Bethany Hamilton: Unforgettable (Entertainment Studios) – Metacritic: 60
$250,000 in 205 theaters; PTA: $1,220
The injured surfer who returned to her sport after losing an arm has been portrayed on film before (Sony’s “Soul Surfer,” which grossed nearly $50 million in 2011). This documentary covers the same story, with a cross-country opening finding limited response.
What comes next: This doesn’t look likely to expand much, particularly in this crowded mid-summer market.
I Got the Hook Up 2 (RLJE/Urban World) – also on Video on Demand
$143,300 in 37 theaters; PTA: $3,873
Miramax in 1998 released Master P’s crime comedy to what today would be a $20 million total. 21 years later, the sequel opened in multiple southern cities as well as New York, Los Angeles, and Washington (scheduled shows in Louisiana were disrupted). Given the home viewing option, these figures are even more impressive. The Urban Movie Channel partnered on this sequel. RLJE is coming off an impressive $1.2 million total for “Mandy,” which also had a day and date release.
What comes next: This expands to more cities this Friday.
“Marianne & Leonard: Words of Love”
Marianne & Leonard: Words of Love (Roadside Attractions)
$110,160 in 30 theaters (+26); PTA: $3,672; Cumulative: $177,397
The second weekend expansion of this movie about Leonard Cohen and his muse underscores the continued interest in documentaries about iconic performers.
The Return of Martin Guerre (Cohen) (reissue)
$3,108 in 2 theaters (+1); PTA: $1,554; Cumulative: $16,506
The reissue of this 1982 Gerard Depardieu French film had a modest second weekend.
“The Last Black Man in San Francisco”
Ongoing/expanding (grosses over $50,000)
The Last Black Man in San Francisco (A24) Week 6
$361,613 in 207 theaters (+19); Cumulative: $3,337,000
Joe Talbot’s film continues its slow expansion and continued positive results. This should be able to reach $5 million or better, which is impressive these days for a narrative film from a first time director.
Late Night (Amazon) Week 6
$334,642 in 330 theaters (-63); Cumulative: $14,807,000
Mindy Kalin and Emma Thompson’s disappointing but well-received comedy is still getting theater play. It could hold on for a few more weeks at specialized locations.
Wild Rose (Neon) Week 4
$294,000 in 161 theaters (+91); Cumulative: $755,647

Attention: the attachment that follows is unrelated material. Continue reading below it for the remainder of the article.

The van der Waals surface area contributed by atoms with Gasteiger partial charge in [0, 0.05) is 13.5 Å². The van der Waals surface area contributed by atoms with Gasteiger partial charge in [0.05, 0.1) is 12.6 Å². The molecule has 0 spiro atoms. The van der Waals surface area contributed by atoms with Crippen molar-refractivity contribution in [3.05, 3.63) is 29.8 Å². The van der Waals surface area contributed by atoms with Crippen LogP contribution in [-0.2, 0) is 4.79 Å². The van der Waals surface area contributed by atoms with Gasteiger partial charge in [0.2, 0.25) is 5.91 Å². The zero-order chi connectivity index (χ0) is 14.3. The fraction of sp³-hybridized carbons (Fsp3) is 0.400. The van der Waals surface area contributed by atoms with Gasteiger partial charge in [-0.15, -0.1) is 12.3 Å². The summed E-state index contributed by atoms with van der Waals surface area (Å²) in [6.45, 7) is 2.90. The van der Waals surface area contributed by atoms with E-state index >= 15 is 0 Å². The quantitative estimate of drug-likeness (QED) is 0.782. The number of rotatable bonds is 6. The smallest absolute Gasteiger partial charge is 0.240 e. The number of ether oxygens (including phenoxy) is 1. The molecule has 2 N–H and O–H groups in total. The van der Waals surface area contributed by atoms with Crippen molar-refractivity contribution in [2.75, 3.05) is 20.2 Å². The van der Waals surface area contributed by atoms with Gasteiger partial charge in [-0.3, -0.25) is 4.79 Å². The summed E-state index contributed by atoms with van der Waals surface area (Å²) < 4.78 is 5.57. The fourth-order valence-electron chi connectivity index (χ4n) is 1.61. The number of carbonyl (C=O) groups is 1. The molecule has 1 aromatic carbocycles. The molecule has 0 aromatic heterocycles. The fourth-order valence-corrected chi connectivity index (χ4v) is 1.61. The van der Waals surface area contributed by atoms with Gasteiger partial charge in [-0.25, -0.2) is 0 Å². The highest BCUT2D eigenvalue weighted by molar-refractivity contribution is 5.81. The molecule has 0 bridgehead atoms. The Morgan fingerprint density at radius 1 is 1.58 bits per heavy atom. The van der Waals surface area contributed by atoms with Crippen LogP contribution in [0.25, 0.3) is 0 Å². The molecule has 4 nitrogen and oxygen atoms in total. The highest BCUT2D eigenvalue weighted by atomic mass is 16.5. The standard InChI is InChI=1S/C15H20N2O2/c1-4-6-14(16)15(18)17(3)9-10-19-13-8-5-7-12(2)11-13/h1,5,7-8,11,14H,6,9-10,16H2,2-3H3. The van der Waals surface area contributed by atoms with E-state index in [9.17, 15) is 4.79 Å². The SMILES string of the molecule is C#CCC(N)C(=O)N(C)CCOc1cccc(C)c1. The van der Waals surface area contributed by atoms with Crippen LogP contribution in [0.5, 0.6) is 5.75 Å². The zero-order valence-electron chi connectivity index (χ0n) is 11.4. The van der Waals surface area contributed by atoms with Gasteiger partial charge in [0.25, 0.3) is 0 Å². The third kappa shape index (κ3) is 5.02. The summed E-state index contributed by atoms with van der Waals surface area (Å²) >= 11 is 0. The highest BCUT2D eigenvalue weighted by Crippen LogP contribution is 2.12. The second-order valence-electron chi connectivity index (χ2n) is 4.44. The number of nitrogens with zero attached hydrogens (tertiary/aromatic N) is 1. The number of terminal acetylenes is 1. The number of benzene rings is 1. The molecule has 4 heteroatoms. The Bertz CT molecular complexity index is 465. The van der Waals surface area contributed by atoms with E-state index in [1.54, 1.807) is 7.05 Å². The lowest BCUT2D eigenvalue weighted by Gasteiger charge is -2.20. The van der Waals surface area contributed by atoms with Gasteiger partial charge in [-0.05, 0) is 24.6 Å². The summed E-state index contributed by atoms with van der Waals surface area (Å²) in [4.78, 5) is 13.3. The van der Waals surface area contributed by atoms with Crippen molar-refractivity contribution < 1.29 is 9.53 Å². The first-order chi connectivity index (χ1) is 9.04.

Jessie Buckley as a Scottish country singer trying to find Nashville success continues to find interest as it expands.
Pavarotti (CBS) Week 6
$255,000 in 196 theaters (-54); Cumulative: $3,501,000
Ron Howard’s documentary about the opera superstar continues to draw audiences as it heads to a level above many recent non-fiction hits.
Maiden (Sony Pictures Classics) Week 3
$224,328 in 68 theaters (+44); Cumulative: $484,218
The decent response for this sailing contest documentary continues, though below the level at this stage of other recent successes.
Echo in the Canyon (Greenwich) Week 8
$205,563 in 147 theaters (+3); Cumulative: $2,337,000
The L.A. music scene about 50 years ago continues to hold appeal; the movie is still playing in limited theaters as it nears the end of its second month.
Booksmart (United Artists) Week 7
$(est.) 162,000 in 160 theaters (no change); Cumulative: $(est.) 21,980,000
The gross is minor at this stage, but curiously, this high school comedy looks to have plateaued as a decent level of theaters are still holding. That suggest interest remains among specialized audiences.
The Dead Don’t Die (Focus) Week 5
$87,000 in 142 theaters (-125); Cumulative: $6,498,000
The last stages of Jim Jarmusch’s zombie comedy with Bill Murray and Adam Driver which should find a decent afterlife in home viewing.
The Biggest Little Farm (Neon) Week 10
$76,125 in 99 theaters (-8); Cumulative: $3,924,000
This surprise documentary hit on a seemingly less-than-sexy topic is on the verge of a $4 million gross.
Toni Morrison: The Pieces I Am (Magnolia) Week 4
$(est.) 52,000 in 50 theaters (no change); Cumulative: $(est.) 347,000
This well-received documentary about the Nobel laureate is getting a modest reaction so far.
The Souvenir (A24) – $17,575 in 25 theaters; Cumulative: $1,017,000